Wave Hub, a marine renewable infrastructure project that will create the world’s largest test site for wave energy technology, is on course to be deployed by summer 2011, with fabrication of subsea cables and the hub itself nearing completion, developers reported.
Wave Hub is being developed by the South West RDA (Regional Development Agency). It is situated on the seabed in some 50 meters of sea water approximately 16 kilometers off the coast of Cornwall and connected to the national grid via a subsea cable. Wave Hub will create a test site for wave energy technology by building a grid-connected socket on the seabed, to which wave power devices can be connected and their performance evaluated.
Hartlepool-based JDR Cable Systems is constructing the armored 25- kilometer subsea cable that will connect Wave Hub to the grid and the hub structure that will sit on the seabed. Work also is progressing on the hub assembly, which will provide a connection between the main cable from the shore and the tails leading to the wave energy devices.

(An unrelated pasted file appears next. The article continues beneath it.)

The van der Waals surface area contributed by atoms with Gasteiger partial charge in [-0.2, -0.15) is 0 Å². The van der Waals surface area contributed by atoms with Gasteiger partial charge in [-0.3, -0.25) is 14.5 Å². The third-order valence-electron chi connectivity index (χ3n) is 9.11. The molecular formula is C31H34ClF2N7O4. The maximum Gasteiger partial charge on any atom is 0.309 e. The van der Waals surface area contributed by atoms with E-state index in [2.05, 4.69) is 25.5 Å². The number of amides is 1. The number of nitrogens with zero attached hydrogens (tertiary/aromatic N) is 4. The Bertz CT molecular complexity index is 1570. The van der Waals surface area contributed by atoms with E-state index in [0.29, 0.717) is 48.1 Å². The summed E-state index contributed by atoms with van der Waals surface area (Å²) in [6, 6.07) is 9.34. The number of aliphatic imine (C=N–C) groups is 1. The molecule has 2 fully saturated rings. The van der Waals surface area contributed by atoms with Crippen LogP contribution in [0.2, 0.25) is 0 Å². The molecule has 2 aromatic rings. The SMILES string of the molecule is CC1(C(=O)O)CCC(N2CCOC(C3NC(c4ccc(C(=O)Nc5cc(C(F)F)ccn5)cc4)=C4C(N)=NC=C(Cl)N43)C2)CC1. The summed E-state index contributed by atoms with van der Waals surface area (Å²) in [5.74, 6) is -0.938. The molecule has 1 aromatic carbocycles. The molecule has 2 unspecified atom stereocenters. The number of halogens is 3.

CTC Marine, part of the Texas-based Trico Marine Group, will handle the load out and installation of Wave Hub’s 25-kilometer armored subsea cable and the deployment of the hub itself on the seabed, CTC reported.
The GBP 7 million contract was awarded following a competitive tender.
Guy Lavender, Wave Hub’s general manager at the South West RDA, said: “After seven years of planning, it’s hugely satisfying to see the cable and hub actually taking shape. We’re on course for deployment this summer, and extensive testing will take place before we welcome our first wave energy devices at Wave Hub, which we expect in 2011.”
The GBP 42 million Wave Hub could create 1,800 jobs and inject GBP 560 million in the UK economy over 25 years, according to an independent economic study.
In other news, Renewable energy consultancy PMSS recently was appointed by the South West Regional Development Agency (RDA) to lead a 100,000 pounds (US$150,600) study into the potential of marine energy hydro and other renewables around the coast of South West England.
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